On this disturbing anniversary I want to point out that as grotesque and horrific the acceptance of abortion is, it is not the root evil. Abortion is a symptom of a much deeper issue. Man has forgotten the reason for his existence. Like Adam in the Garden, he has chosen to make himself like God and become the arbiter of life and death. This arrogance of a false enlightenment has been emerging for years. A pivotal moment that precipitated this modern fall was the 1930 Lambeth Conference of the Anglican Communion. At this gathering, the Anglicans became the first mainline Christian denomination to condone contraception within marriage. This changed the understanding of the marital relationship. No longer was sexual intimacy a partnership with God, open to new life. Rather, it was wholly human. It was stripped of its Divine purpose and became something banal and mundane. The attempt to separate the procreative aspects from the unitive aspects of sexual intimacy left a disordered view of sexuality in its wake. This is what prompted Pope Pius XI to issue his beautiful encyclical, Casti Connubii, on Christian Marriage on December 31, 1930. Similarly, the promulgation of oral contraceptive led Pope Paul VI to issue his prophetic encyclical, Humanae Vitae in 1969. Both men understood that when marriage became an avocation, a quest for earthly happiness, rather than a true vocation, a response to the calling of God, society would suffer. Contraception has allowed children to be viewed as commodities that are obtained at the whim of the parents for the benefit of the parents. Is it any wonder that this selfish perspective has degenerated from the prevention of pregnancies to the elimination of pregnancies?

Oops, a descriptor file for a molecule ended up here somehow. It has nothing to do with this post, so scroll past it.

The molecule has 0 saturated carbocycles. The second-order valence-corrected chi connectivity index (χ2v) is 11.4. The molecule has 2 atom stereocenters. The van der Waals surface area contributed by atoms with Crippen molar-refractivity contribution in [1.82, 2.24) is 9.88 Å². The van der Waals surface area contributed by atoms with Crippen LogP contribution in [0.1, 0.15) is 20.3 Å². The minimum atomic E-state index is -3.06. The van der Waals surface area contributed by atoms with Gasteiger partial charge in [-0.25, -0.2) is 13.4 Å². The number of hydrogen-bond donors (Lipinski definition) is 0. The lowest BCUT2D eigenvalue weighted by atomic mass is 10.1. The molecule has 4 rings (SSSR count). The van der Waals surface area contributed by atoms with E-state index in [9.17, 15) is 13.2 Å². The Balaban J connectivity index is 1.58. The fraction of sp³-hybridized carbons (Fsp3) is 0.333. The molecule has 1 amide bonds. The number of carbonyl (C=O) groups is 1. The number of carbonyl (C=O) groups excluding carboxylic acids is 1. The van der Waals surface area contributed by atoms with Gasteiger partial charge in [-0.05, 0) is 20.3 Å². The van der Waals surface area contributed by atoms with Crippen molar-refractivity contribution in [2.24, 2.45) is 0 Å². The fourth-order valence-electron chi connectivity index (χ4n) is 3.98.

Only when pregnancy and parenthood is viewed as wholly human and totally separate from God and His plan for salvation, can fifty million lives be quashed without protest. When some men believe they are wise enough to determine which lives are valuable and which lives are expendable the culture devolves into the oppression of the weak by the powerful. The classification of one life as unworthy leaves all lives vulnerable.


Rosemary Bogdan said…
Oh, Denise, what a fabulous post. You have said it so well. Maybe we can meet next year at the March. Your family and you remain in my prayers. My daughters were saying as we stood in front of the Capital, "Now where was that Potbelly's that we went to with your friend?" We settled for a Subway. :-) Hope your mother is improving and that all remains well with your husband. God bless.